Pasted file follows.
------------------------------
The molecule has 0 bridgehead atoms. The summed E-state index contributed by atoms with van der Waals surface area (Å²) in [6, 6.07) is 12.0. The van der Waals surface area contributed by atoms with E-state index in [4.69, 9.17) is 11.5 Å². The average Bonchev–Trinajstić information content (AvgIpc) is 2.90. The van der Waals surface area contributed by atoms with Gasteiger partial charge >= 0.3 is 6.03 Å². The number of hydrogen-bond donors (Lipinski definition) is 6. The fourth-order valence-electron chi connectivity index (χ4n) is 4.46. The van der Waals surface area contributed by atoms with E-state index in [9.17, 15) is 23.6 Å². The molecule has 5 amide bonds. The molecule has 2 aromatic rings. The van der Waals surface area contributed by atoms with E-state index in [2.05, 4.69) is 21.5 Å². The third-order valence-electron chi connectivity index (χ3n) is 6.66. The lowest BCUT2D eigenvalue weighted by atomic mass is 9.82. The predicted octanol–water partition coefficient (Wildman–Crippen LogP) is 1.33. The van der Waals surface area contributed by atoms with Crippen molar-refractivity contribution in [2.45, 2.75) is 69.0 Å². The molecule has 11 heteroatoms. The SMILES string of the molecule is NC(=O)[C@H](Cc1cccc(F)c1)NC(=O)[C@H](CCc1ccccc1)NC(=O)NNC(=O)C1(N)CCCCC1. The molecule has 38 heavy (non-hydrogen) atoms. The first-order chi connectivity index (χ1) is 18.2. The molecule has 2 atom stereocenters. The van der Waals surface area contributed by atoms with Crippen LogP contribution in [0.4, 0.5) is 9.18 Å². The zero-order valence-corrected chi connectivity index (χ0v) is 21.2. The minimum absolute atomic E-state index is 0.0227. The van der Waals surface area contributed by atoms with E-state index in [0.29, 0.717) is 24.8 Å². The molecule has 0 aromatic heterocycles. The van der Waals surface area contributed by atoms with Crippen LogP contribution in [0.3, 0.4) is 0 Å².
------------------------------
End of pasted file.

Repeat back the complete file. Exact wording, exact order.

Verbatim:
The molecule has 0 bridgehead atoms. The summed E-state index contributed by atoms with van der Waals surface area (Å²) in [6, 6.07) is 12.0. The van der Waals surface area contributed by atoms with E-state index in [4.69, 9.17) is 11.5 Å². The average Bonchev–Trinajstić information content (AvgIpc) is 2.90. The van der Waals surface area contributed by atoms with Gasteiger partial charge >= 0.3 is 6.03 Å². The number of hydrogen-bond donors (Lipinski definition) is 6. The fourth-order valence-electron chi connectivity index (χ4n) is 4.46. The van der Waals surface area contributed by atoms with E-state index in [9.17, 15) is 23.6 Å². The molecule has 5 amide bonds. The molecule has 2 aromatic rings. The van der Waals surface area contributed by atoms with E-state index in [2.05, 4.69) is 21.5 Å². The third-order valence-electron chi connectivity index (χ3n) is 6.66. The lowest BCUT2D eigenvalue weighted by atomic mass is 9.82. The predicted octanol–water partition coefficient (Wildman–Crippen LogP) is 1.33. The van der Waals surface area contributed by atoms with Crippen molar-refractivity contribution in [2.45, 2.75) is 69.0 Å². The molecule has 11 heteroatoms. The SMILES string of the molecule is NC(=O)[C@H](Cc1cccc(F)c1)NC(=O)[C@H](CCc1ccccc1)NC(=O)NNC(=O)C1(N)CCCCC1. The molecule has 38 heavy (non-hydrogen) atoms. The first-order chi connectivity index (χ1) is 18.2. The molecule has 2 atom stereocenters. The van der Waals surface area contributed by atoms with Crippen LogP contribution in [0.4, 0.5) is 9.18 Å². The zero-order valence-corrected chi connectivity index (χ0v) is 21.2. The minimum absolute atomic E-state index is 0.0227. The van der Waals surface area contributed by atoms with E-state index in [0.29, 0.717) is 24.8 Å². The molecule has 0 aromatic heterocycles. The van der Waals surface area contributed by atoms with Crippen LogP contribution in [0.3, 0.4) is 0 Å².